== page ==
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APPENDIX E High-Speed Scanning Technology This appendix describes the use of high-speed scanning for data entry from paper forms. This technology represents, in some ways, the leading edge of survey forms handling, and the techniques and tools described here are still being developed and improved. For the latest information in this area, the reader is directed to the Internet for further research. Data Entry by Scanning The process of scanning forms as a data entry method has been around since the days of punch-cards and early development of technology for school standard testing. Students would complete a form consisting of columns of multiple choice answers and signify their response by darkening the appropriate box or oval. Things have come a long way since then. The old structured format of a fixed pattern of boxes or ovals that can be filled in has been replaced with free-form capabilities, and the scanning speeds and hardware have improved to allow thousands of forms to be scanned--both sides--in a matter of hours. The following sections describe each of the components of this high-speed scanning system. There may be differences in available products and services, but the main principles will still apply. Hardware The first component is the scanner itself. These are not ordinary office scanners, but special purpose scanners that are designed for high volumes of work. The hardware includes a hopper for thousands of completed forms. Each form is fed into the scanner, where a scanning pass takes one second or less. The page is then reversed and the other side is scanned. The scanned images are then processed. Software The software that comes with these systems provides the user with the ability to program the areas of the forms to be scanned and information on what to with the results. There is a certain degree of character recognition built into the software. The requirements for legibility and well-formed letters can be quite high. E-1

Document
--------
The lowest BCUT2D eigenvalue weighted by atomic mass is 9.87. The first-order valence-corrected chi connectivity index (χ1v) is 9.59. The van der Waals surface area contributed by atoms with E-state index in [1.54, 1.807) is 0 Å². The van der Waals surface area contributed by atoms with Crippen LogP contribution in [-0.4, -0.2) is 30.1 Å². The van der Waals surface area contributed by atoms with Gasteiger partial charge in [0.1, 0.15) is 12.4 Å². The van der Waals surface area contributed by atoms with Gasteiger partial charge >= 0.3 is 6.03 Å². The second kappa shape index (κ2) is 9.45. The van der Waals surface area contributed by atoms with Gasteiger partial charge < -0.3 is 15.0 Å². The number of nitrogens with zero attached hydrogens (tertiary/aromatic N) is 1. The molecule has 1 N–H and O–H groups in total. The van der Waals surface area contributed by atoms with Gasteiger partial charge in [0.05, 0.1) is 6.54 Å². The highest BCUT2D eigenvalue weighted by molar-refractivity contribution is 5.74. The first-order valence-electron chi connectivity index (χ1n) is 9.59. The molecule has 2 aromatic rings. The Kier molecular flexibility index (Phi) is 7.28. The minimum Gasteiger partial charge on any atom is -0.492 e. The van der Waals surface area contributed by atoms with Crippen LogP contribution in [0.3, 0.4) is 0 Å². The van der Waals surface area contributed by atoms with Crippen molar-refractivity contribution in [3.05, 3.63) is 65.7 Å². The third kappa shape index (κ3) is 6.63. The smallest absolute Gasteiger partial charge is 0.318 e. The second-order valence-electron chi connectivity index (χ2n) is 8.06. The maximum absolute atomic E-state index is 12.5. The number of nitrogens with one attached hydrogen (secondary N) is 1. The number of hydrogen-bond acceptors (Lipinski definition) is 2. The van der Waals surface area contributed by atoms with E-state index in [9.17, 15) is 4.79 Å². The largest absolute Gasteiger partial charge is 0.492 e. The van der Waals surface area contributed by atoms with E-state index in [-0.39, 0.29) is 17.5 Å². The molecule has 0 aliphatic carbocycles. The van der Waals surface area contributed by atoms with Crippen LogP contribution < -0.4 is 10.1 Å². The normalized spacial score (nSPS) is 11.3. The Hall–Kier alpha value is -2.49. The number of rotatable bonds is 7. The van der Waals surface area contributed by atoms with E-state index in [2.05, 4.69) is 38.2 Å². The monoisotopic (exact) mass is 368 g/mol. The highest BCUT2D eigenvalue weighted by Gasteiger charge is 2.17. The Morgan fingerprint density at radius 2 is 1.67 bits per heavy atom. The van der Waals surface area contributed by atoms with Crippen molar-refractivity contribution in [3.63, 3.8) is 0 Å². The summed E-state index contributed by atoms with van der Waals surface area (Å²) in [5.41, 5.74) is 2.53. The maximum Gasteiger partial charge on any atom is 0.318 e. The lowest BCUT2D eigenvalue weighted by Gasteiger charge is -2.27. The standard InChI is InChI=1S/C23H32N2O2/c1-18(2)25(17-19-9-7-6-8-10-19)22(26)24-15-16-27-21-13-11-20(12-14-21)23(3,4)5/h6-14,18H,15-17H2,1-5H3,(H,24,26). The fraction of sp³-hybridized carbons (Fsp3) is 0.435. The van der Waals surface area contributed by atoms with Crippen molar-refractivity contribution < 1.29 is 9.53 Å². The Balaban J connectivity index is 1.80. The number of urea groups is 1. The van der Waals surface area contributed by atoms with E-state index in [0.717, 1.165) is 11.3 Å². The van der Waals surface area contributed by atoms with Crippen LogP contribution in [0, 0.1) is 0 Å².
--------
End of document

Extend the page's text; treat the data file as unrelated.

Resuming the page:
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E-2 Guidebook for Conducting Airport User Surveys For questions with tick-box answers, the process is relatively straightforward and also rela- tively lenient as to whether a box is ticked or not. For written responses, the optical character recognition (OCR) software can be quite crude. Depending on the particular service or system being used, those completing the forms may need to be trained on how to enter each letter and number. Sloppiness at the time of the interview translates into reduced productivity in converting the data into an electronic file. Interview surveys with many free-form entries and time constraints or respondent self- completed surveys are not recommended for such a process due to the inherent sloppiness of the responses. Scan Design Process Perhaps the longest part of the process is the scan design. This step only takes place after the survey form has been finalized. The software is then used to designate each question on the form, where the responses are, and what each tick box means. In this manner, each question and each response is linked to an entry in the resulting database. This process can take several hours and must be thoroughly tested. Purchase or Rent It is possible to buy the hardware and software or purchase such services from a local agency. A recent search on the Internet revealed a number of businesses that offer high-speed scanning and data entry services. Careful research would be necessary to match the capabilities of different vendors with the requirements of the survey. Purchasing of the hardware and software should be considered if large volumes of surveys are done on a frequent basis. This equipment is relatively expensive and the cost would most likely not be justifiable over a single survey project.